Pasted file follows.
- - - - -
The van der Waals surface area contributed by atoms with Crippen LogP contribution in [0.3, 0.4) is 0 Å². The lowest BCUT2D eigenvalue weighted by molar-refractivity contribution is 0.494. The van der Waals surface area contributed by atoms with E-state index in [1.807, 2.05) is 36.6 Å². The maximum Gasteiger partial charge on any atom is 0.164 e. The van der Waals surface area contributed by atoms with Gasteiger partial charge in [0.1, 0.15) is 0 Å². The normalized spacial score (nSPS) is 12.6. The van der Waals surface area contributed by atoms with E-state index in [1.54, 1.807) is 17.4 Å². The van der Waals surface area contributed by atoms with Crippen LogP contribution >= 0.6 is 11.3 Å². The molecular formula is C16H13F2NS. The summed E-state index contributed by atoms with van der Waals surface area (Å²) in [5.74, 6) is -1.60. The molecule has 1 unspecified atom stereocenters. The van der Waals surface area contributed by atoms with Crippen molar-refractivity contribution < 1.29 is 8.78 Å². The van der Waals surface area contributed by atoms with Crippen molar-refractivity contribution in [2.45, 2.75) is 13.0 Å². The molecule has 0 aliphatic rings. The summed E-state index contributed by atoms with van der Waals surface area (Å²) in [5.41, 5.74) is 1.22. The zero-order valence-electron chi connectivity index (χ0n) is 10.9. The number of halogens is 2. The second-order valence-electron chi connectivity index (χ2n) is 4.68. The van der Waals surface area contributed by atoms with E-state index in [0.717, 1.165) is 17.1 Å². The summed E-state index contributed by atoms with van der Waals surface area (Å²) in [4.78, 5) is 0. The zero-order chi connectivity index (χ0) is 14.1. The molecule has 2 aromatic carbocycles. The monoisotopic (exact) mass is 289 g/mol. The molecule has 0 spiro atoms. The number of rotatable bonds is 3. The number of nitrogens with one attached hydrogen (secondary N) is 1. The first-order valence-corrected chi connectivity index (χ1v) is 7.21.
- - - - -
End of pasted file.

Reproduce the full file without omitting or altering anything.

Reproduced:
The van der Waals surface area contributed by atoms with Crippen LogP contribution in [0.3, 0.4) is 0 Å². The lowest BCUT2D eigenvalue weighted by molar-refractivity contribution is 0.494. The van der Waals surface area contributed by atoms with E-state index in [1.807, 2.05) is 36.6 Å². The maximum Gasteiger partial charge on any atom is 0.164 e. The van der Waals surface area contributed by atoms with Gasteiger partial charge in [0.1, 0.15) is 0 Å². The normalized spacial score (nSPS) is 12.6. The van der Waals surface area contributed by atoms with E-state index in [1.54, 1.807) is 17.4 Å². The van der Waals surface area contributed by atoms with Crippen LogP contribution >= 0.6 is 11.3 Å². The molecular formula is C16H13F2NS. The summed E-state index contributed by atoms with van der Waals surface area (Å²) in [5.74, 6) is -1.60. The molecule has 1 unspecified atom stereocenters. The van der Waals surface area contributed by atoms with Crippen molar-refractivity contribution < 1.29 is 8.78 Å². The van der Waals surface area contributed by atoms with Crippen molar-refractivity contribution in [2.45, 2.75) is 13.0 Å². The molecule has 0 aliphatic rings. The summed E-state index contributed by atoms with van der Waals surface area (Å²) in [5.41, 5.74) is 1.22. The zero-order valence-electron chi connectivity index (χ0n) is 10.9. The number of halogens is 2. The second-order valence-electron chi connectivity index (χ2n) is 4.68. The van der Waals surface area contributed by atoms with E-state index in [0.717, 1.165) is 17.1 Å². The summed E-state index contributed by atoms with van der Waals surface area (Å²) in [4.78, 5) is 0. The zero-order chi connectivity index (χ0) is 14.1. The molecule has 2 aromatic carbocycles. The monoisotopic (exact) mass is 289 g/mol. The molecule has 0 spiro atoms. The number of rotatable bonds is 3. The number of nitrogens with one attached hydrogen (secondary N) is 1. The first-order valence-corrected chi connectivity index (χ1v) is 7.21.